September 17, 2009

A literary investigation assisted by the readers

A. S Byatt: Possession. A romance

This novel was a pleasant surprise. I have seen the movie based on it, so, the story wasn’t new for me. But the book! The different style of texts: poems, diaries, letters, etc. Reading this book was a really great adventure.

The story is about a “literary investigation”, about (re)discovering the life and work of two (fictional) Victorian poets, Randolph Henry Ash and Christabel LaMotte. People living in the 20. century belive they know everything about both persons, they are very self-confident how to interpret the works of them, till one day a young scholar discovers handwritten drafts of a letter by Ash, and he starts to investigate. He wants to keep this secret for himself, he don’t like the working style of his colleagues, but he is forced to share this secret with Maud Bailey, a feminist Christabel LaMotte- scholar.

Sometimes it reminds me of The French Lieutenant’s Woman (of the movie and not the book), because of the parallel story of the two poets in the 19. Century and the story of the two scholars in the late 20. Century. Two love stories, actually.

The reader can follow the researching through the reading of the several letters the quotes from diaries and the quotes from studies of other scholars. (All these texts are of course written by A. S. Byatt).

Of course, the colleagues learn that some great discovery is being prepared, and they want to take part in the great success of the news: the two poets had actually a perfectly different life than it was known.

I really enjoyed the parodies of the different scholar types, my favourite was Beatrice Nest, who's thoughts no one takes seriously, even though the reader knows she's right in some things about Ash's wife.

The book has a double happy end. First the protagonists end their investigation with a great success. They may think they have solved all the secrets, but the reader can learn in the last chapter something, which the scholars never will. That’s why some reviewers say about the book it’s not fit for the label “historiogrphic metafiction”, because there is a classic omnipotent third person narrator, who share informations with the readers very self-confidently.

But on the other hand it’s still a typically postmodern fiction. Not only because the fictional poets and their fictional works, and the different interpretations, but through the option, we can form the own opinion about the important texts in the book, and compare with the interpretations by the characters. Which makes the reading more exciting.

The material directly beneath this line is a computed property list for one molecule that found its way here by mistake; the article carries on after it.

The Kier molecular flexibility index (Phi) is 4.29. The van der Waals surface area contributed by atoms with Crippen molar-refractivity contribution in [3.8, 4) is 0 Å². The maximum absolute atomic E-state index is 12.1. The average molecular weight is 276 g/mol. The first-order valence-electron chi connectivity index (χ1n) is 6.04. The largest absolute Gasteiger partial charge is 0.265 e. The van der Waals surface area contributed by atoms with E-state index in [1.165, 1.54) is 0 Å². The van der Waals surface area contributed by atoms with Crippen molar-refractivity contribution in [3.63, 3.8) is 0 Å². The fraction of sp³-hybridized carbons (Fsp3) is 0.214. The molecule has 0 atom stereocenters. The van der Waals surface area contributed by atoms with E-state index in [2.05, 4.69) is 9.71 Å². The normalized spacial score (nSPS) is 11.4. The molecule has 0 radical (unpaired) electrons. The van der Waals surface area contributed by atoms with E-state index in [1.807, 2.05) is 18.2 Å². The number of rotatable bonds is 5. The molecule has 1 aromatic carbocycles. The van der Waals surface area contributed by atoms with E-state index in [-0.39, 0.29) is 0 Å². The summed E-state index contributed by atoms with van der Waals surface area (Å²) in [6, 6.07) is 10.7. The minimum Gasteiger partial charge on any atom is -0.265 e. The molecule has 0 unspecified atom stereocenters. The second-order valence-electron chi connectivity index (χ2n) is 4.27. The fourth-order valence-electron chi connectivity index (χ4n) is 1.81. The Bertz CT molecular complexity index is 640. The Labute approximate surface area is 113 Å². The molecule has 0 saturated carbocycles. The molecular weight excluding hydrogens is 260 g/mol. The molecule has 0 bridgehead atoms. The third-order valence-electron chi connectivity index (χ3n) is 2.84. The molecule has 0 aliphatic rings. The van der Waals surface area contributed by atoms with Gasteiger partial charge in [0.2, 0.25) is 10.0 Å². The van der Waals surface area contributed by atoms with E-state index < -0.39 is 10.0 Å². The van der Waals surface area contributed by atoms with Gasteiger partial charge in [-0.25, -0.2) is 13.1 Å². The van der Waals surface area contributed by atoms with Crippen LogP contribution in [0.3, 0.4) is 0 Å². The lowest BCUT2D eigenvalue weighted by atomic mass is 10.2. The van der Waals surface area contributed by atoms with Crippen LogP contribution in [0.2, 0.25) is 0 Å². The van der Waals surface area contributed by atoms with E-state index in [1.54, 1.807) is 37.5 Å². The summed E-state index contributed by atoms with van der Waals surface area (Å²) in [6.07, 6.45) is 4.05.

(this post was written for The Decades Challenge '09)

6 megjegyzés:

Marie said...

I loved Possession- it's actually my favorite all-time novel. Thanks for the great review. The movie is okay but the book is just a treasure. So glad you liked it. I love the surprises, and that last one is just heartbreaking.

BTW, I mentioned you on my blog today as one of my favorites. I'm hoping you'll get some new readers!

Diane said...

I just found your blog thanks to Marie; it;s great. I have this book, and after reading your review, i must read it soon. Excellent review. I'll be back to visit!

Oh said...

So glad to see you write about this book! I had it on my shelf for ages, then one day began reading it. It was not that compelling to begin with but oh my! what a book it turned out to be. One of my favorites.

Interesting that you compare it to FRENCH LIEUTENANT'S WOMAN. Yes, the double-story're right!

I do recommend this book especially for readers who have's British-chatty but yes, sublime.

Anni said...

Thanks for the nice comments.

@Marie, thanks for mentioning my blog, that's great, and gives the motivation trying to write more frequently.

@Diane, thank you visiting my blog

@Oh, yes it's the double story, why I mentioned it, but on the other hand, there is a little similarity in the books (not in the movies) too by using many-many quotes, except, that Fowles uses real quotes from real works to tell more about the "topic" of his novel, in Byatt's book the quotes are of course fictional

Anonymous said...

Hi, Anni! I've been hearing about A.S. Byatt and your review praises this author too. It think it's about high time I include him in my buying list. :) Is this his best novel or can you recommend something better?

Btw, your blog is quite interesting. Hope we can exchange links. Putting you in my blogroll now. :)

Anni said...

Actually, she and not he: Antonia Susan Byatt. A female writer.
But unfortunately I've read only this book by her. So, I can't help you in this question.

BTW, your link is on the sidebar!;)

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